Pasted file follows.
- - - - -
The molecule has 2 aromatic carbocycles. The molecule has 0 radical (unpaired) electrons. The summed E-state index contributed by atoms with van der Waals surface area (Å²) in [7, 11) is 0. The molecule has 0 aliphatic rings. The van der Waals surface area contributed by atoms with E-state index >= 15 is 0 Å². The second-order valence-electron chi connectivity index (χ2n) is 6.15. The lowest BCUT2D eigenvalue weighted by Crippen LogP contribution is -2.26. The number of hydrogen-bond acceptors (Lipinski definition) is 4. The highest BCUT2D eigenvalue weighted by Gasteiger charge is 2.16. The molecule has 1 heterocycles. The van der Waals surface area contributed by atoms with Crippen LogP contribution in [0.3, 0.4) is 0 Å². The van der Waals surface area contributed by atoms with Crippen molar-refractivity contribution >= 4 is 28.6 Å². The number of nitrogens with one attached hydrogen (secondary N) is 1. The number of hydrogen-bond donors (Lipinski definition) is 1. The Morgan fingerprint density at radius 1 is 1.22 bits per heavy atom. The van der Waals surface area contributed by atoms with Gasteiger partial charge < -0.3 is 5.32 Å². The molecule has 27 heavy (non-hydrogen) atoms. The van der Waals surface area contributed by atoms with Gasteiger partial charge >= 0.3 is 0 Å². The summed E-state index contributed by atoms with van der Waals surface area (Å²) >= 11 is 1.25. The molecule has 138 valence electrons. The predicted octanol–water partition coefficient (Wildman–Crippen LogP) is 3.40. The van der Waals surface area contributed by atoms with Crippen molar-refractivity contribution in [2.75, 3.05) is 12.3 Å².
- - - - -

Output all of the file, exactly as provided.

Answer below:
The molecule has 2 aromatic carbocycles. The molecule has 0 radical (unpaired) electrons. The summed E-state index contributed by atoms with van der Waals surface area (Å²) in [7, 11) is 0. The molecule has 0 aliphatic rings. The van der Waals surface area contributed by atoms with E-state index >= 15 is 0 Å². The second-order valence-electron chi connectivity index (χ2n) is 6.15. The lowest BCUT2D eigenvalue weighted by Crippen LogP contribution is -2.26. The number of hydrogen-bond acceptors (Lipinski definition) is 4. The highest BCUT2D eigenvalue weighted by Gasteiger charge is 2.16. The molecule has 1 heterocycles. The van der Waals surface area contributed by atoms with Crippen LogP contribution in [0.3, 0.4) is 0 Å². The van der Waals surface area contributed by atoms with Crippen molar-refractivity contribution >= 4 is 28.6 Å². The number of nitrogens with one attached hydrogen (secondary N) is 1. The number of hydrogen-bond donors (Lipinski definition) is 1. The Morgan fingerprint density at radius 1 is 1.22 bits per heavy atom. The van der Waals surface area contributed by atoms with Gasteiger partial charge < -0.3 is 5.32 Å². The molecule has 27 heavy (non-hydrogen) atoms. The van der Waals surface area contributed by atoms with Gasteiger partial charge >= 0.3 is 0 Å². The summed E-state index contributed by atoms with van der Waals surface area (Å²) >= 11 is 1.25. The molecule has 138 valence electrons. The predicted octanol–water partition coefficient (Wildman–Crippen LogP) is 3.40. The van der Waals surface area contributed by atoms with Crippen molar-refractivity contribution in [2.75, 3.05) is 12.3 Å².